My Yoko Ono

Physicists currently believe that all rock bands–nay, all human groups  composed of four men–can be broken down into elemental particles first  identified by study of The Beatles through an electron microscope.

There is the Cute One–Ringo. The Dreamy One–Paul. The Actual Musician–that  would be George. And the Verbal One–John. It fell to me, as a charter member of  Otis & the Elevator Company who was neither cute, dreamy nor a good guitar  player–to be the Verbal One.

None of us said, as John Lennon did, that we were more popular than Jesus,  but if any of us had said it, it would have been me. My mouth has been  getting me into trouble since before I possessed the power of speech–it kept me  out of National Honor Society until I was a senior. And for one bright and  shining week of my existence–the five school days after we beat The Ostentations  and The Del-Vikings in my high school’s first-ever Battle of the Bands–we  were more popular than Jesus, except among the Baptists who weren’t  allowed to dance and the Good Kids on the Student Council.


Jesus welcoming me home after a hot day building  recreational vehicles at Klassic Trailers.

 

We should have used that stunning victory–to which we were powered by a  potent hybrid fuel composed of equal parts soul music (the “Otis” part) and  psychedelia (the “Elevator” part)–as a springboard to gigs at the premier venues  in town, such as the Dew Drop Inn, which we had heard paid as much as $500 a  night! Instead, something happened that, as with the Beatles, planted the  seed that grew the weed in the band’s garden.


Otis Redding

 

I met my Yoko Ono.

Beatles fans will recall the grim details of Lennon’s first encounter with  Ono, whose name, conspiracy theorists like to remind us, is an anagram for  “Oo–nooky!” In November of 1966 Lennon visited an exhibition of Ono’s at a  London art gallery. She passed him a card that said simply “Breathe”–thereby  taking credit for something he was already doing. He then explored a  work of hers–”Ceiling Painting”–described in the exhibit’s catalog as follows:  “The viewer is invited to climb a white ladder, where at the top a magnifying  glass, attached by a chain, hangs from a frame on the ceiling. The viewer uses  the reading glass to discover a block letter ‘instruction’ beneath the framed  sheet of glass – it says ‘Y E S.’”


“Er–what were you planning on doing with that  hammer?”

 

Pretty powerful stuff, huh? Not clear how anybody could resist it, and Lennon  fell for Ono like a ton of bricks, despite the fact that she was–to put it  diplomatically–not as easy on the eyes as your typical rock groupie. Beatles’  fans ever since have blamed Ono for the group’s demise. Why did John have to be  such a stupid intellectual, they ask, taking up with the conceptual artist  generally credited with making the worst vocal recording in the history of the  world? I quote verbatim from a highly favorable review of Ono’s Plastic Ono Band: “contains no actual words. [Ono]  expresses herself here through wordless howls.” So do the dogs in my  neighborhood, but that doesn’t make them rock singers.

My Yoko Ono was a girl sitting across the room at one of those teen drinking  parties where the boys are trying to develop a taste for beer and the girls are  drinking sweet cocktails such as sloe gin fizzes, rum & Cokes and  screwdrivers. Everyone else was sitting around looking cool when she proceeded  to do an imitation of a cat . . . washing itself.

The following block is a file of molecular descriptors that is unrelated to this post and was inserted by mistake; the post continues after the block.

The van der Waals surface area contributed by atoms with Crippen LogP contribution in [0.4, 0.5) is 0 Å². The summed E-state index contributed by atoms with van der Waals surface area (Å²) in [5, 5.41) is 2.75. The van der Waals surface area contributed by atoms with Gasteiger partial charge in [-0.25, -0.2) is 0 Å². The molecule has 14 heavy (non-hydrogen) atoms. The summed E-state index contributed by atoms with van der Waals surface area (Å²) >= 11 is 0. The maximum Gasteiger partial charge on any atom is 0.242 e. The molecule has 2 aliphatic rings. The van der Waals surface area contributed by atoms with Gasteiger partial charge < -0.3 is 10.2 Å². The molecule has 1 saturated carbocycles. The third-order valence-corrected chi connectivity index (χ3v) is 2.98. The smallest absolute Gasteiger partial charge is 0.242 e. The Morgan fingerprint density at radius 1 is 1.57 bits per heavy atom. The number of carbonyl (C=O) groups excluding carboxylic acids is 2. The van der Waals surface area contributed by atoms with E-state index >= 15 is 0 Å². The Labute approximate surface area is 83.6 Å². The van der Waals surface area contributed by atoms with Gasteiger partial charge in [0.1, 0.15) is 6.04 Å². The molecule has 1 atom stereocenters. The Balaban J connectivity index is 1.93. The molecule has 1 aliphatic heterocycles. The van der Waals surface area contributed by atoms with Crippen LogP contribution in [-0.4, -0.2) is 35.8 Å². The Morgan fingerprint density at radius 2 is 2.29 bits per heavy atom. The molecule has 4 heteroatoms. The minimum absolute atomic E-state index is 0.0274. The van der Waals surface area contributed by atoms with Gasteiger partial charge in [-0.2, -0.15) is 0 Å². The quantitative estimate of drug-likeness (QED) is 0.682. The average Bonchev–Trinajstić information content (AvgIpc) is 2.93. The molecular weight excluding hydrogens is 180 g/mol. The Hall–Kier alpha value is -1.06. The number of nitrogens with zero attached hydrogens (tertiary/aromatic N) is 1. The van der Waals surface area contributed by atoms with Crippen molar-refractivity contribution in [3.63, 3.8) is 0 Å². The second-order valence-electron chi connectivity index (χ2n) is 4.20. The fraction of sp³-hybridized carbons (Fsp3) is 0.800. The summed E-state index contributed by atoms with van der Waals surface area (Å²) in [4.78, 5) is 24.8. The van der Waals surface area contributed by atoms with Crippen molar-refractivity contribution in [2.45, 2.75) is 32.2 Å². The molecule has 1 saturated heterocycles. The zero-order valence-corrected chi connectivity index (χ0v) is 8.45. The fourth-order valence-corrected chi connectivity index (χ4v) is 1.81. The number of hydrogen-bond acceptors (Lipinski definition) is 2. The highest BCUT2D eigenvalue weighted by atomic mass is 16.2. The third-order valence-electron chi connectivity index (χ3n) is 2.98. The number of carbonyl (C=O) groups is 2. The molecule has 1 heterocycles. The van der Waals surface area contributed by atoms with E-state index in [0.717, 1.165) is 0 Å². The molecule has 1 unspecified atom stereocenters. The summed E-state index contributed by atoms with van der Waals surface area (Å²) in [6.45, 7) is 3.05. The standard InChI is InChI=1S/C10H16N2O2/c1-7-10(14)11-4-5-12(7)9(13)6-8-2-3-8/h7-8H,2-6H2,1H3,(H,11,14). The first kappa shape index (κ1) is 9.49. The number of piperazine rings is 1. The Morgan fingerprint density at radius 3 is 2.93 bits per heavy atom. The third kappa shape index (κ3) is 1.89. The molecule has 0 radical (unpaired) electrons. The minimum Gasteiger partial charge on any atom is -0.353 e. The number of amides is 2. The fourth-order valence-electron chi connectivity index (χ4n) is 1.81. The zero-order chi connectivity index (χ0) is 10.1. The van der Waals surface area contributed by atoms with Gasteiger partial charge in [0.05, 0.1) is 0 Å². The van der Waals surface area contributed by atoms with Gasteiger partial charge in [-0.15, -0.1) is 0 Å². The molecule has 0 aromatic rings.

If John Lennon fell for an intellectual chick who communicated by the words  “Breathe” and “Yes,” how, I ask you, was I supposed to resist that?

My Yoko Ono was short and draped in hippie clothes that bespoke an artistic  nature, or a desire to be perceived as such. My sister didn’t like her and  didn’t find her attractive. Still, when one hears the siren call of artsy high  school love, there’s not much one can do except go ahead and crash on the rocks,  sending incense sticks and candles flying.

I could already hear lines of poems arranging themselves in my head–like  geese falling into formation–when I saw her. I borrowed liberally from the Song  of Solomon in composing them, but what the hell–it’s in the public domain.

The other guys viewed the new addition to our entourage as a blot on our  reputation. If you’re the best band in the school, you should be consorting only  with girls from the top shelf, head cheerleaders, fast girls who held “mattress  parties,” and bombshells like Elizabeth, the most beautiful girl in our class  who was lusted after by both the cute guy and the dreamy guy. She made it clear  that the only organ she would make available for sexual purposes until she was  married (or at least engaged with a humongous rock to show for it) was her  hand–and still the guys fought over her!

Into this mix I introduced someone who wanted to be Gertrude Stein, or at  least Alice B. Toklas.


Kahlil Gibran

 

There was the obligatory beret, the constant book of poetry (Kahlil Gibran)  under one arm, the third-world handbag. In short, the full bohemian starter  kit.

Things fell apart, to borrow a line from Yeats I would read my first year in  college, and which I probably used in a letter home to my Yoko Ono, who stayed  behind in our small town. We drifted apart as we grew in different directions,  and she took up with an autodidact high school dropout who supposedly knew  karate. I hate to criticize a woman for her taste in men–especially after she’s  dated me–but I began to wonder what I ever saw in her.

Still, she was right for me at the time, and she had one huge advantage over  the real Yoko Ono.

Except when we were making love, she didn’t express herself in wordless  howls.

From “Barefoot Boy With Tongue in Cheek”

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